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The Role of Methylfolate in Postpartum Recovery: How it Supports Healing and Overall Health

The Role of Methylfolate in Postpartum Recovery: How it Supports Healing and Overall Health

The Role of Methylfolate in Postpartum Recovery: How it Supports Healing and Overall Health

The first six to eight weeks after giving birth is known as the postpartum period, and it can be challenging for both mom and baby. During this period, the mother recovers from the birth physically and psychologically. Her body is changing in many ways, and her hormones will be adjusting, and she returns to the “non-pregnant” state. [1]  For many moms, this means juggling the care for a newborn with sleepless nights, exhaustion, pain, breastfeeding difficulties, and other potential issues. 

Good postpartum nutrition postpartum is just as important as taking prenatal vitamins during pregnancy. A balanced diet forms the basis of long-term health and well-being for both mother and child. While it is well-established that folate is necessary for the normal fetal spine, brain, and skull development during pregnancy, folate can also assist in postpartum recovery.


How does methylfolate support postpartum recovery?

Promotes tissue repair and healing

Animal studies have found that folate supplementation can stimulate DNA synthesis, which may help to speed wound healing. [2]

Further studies show that folic acid supplementation can accelerate granulation tissue formation, the proliferation of fibroblasts, and tissue regeneration, which are the processes involved in repairing damaged tissues. Folic acid was also found to significantly decrease levels of lipid peroxidation, inflammation, and glutathione depletion in certain wounds, indicating that supplementation may improve impaired wound healing by suppressing oxidative stress. [3]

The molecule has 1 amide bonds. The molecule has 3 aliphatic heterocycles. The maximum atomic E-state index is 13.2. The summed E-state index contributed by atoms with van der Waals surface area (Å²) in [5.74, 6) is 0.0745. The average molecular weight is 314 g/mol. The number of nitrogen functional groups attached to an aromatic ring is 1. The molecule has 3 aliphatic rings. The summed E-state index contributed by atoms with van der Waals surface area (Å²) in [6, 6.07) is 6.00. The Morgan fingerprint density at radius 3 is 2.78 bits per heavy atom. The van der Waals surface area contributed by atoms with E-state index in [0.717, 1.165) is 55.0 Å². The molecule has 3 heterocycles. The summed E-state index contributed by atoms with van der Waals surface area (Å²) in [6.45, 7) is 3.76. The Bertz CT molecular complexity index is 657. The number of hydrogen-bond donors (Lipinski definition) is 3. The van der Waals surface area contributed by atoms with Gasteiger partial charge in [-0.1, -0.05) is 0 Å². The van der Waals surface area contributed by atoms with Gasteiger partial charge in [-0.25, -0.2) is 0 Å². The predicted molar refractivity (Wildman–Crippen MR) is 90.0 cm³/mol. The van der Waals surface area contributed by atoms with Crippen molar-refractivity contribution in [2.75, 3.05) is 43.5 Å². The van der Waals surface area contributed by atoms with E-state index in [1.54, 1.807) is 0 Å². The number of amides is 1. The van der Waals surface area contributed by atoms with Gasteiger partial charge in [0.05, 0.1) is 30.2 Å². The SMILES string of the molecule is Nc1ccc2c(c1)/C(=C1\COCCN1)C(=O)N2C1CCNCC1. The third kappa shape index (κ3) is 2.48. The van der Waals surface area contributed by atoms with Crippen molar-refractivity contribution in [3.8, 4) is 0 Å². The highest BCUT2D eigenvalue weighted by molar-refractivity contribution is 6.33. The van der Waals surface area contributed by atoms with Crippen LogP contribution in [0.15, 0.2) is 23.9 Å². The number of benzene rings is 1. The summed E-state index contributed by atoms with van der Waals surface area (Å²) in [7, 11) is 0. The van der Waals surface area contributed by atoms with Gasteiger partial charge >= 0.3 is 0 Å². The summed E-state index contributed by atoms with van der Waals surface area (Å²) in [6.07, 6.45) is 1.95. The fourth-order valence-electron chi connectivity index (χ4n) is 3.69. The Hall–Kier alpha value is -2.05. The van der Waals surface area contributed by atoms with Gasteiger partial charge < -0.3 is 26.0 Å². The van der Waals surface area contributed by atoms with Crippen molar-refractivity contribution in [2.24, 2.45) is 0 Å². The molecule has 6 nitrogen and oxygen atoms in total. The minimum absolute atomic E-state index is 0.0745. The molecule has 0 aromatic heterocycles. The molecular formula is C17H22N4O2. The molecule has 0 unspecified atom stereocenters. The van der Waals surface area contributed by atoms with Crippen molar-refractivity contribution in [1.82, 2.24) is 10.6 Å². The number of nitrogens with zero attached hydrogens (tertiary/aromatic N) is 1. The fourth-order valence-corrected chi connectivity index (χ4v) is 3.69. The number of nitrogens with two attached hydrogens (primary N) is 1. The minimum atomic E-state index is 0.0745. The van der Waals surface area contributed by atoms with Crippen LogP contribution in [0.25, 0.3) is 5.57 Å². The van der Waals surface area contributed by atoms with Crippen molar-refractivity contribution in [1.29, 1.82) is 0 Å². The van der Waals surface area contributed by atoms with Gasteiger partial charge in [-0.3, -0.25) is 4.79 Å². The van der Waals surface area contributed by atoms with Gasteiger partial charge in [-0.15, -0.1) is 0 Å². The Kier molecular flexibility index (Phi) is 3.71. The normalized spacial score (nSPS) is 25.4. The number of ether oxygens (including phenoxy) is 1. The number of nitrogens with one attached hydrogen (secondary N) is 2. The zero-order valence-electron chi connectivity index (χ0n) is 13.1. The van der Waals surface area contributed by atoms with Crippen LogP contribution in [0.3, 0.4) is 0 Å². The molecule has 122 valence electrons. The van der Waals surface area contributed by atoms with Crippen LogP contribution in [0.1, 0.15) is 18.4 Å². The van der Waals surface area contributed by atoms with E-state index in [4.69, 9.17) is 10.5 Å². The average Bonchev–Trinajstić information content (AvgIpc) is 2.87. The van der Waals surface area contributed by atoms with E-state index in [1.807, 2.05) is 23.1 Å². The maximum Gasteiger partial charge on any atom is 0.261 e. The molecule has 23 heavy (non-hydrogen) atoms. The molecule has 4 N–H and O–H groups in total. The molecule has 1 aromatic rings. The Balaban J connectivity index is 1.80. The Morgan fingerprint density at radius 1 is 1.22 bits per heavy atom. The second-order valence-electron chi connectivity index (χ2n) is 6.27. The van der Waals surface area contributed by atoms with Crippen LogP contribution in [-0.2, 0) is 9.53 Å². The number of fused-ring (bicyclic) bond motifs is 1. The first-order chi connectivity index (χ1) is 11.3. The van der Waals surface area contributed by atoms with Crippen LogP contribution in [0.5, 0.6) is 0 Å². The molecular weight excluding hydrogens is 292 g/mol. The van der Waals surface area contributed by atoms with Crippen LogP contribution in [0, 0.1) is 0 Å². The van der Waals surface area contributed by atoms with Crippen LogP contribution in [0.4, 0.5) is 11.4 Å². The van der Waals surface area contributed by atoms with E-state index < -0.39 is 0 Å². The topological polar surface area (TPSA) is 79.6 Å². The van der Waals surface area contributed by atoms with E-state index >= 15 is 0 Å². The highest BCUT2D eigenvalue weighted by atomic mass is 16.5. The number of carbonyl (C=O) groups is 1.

In addition, folate may prevent endothelial damage by regulating homocysteine levels in the body. [4]

Reduces inflammation and supports immune function 

Emerging evidence suggests that folate’s role in one-carbon metabolism has a crucial impact on developing and maintaining inflammatory responses. Optimal folate levels are important for supporting healthy vascular function and DNA stability. 

Low folate levels are common in chronic inflammatory diseases, which may be because inadequate folate increases the risk of disease or because chronic inflammation increases the body’s need for folate. [5]

Folate and vitamin B12 both play a crucial role in healthy immune function, and low levels of either nutrient can severely alter immune responses by impairing protein synthesis, inhibiting immune cell function, and interfering with methylation.  [6]

What Does it Mean to be the “Best” Methylfolate

Supports overall health and wellbeing

Folate is an essential nutrient for nucleotide synthesis and methylation processes and also contributes to healthy growth, development, and reproduction. Pregnancy dramatically increases the body’s demand for folate, and supplementation is advised over dietary intake. Low folate levels have been linked to mood disorders, elevated homocysteine, and an increased risk of cardiovascular and cerebrovascular diseases. [7]
Supplementation with folate during pregnancy is shown to reduce symptoms of maternal depression for up to 21 months postpartum, including in women with MTHFR genetic mutations. [8]

How to incorporate methylfolate into postpartum recovery

Active folate is available in various fruits, vegetables, grains, and meats. 

Dietary sources of methylfolate

Leafy greens (spinach, kale, romaine lettuce, turnip greens)
Legumes (lentils, mung beans, chickpeas)
Fermented foods (sauerkraut, miso, yogurt)
Berries (blueberries, strawberries)
Citrus fruits (lemons, oranges, grapefruit)

Methylfolate supplements and dosage recommendations

A healthy, balanced diet is necessary for any mother during and after pregnancy. However, food cannot support the body’s demand for specific nutrients, especially folate, which means supplementation is essential. 
Although most doctors readily prescribe folic acid, methylfolate may be a superior form of folate for several reasons: [9]

• Methylfolate gets well absorbed even if the digestive function is poor due to altered gastrointestinal pH.
• Bioavailability is not affected by metabolic defects such as an MTHFR genetic mutation.
• Unlike folic acid, methylfolate does not mask a vitamin B12 deficiency.
• Methylfolate does not interact with drugs that inhibit dihydrofolate reductase, such as some antibiotics.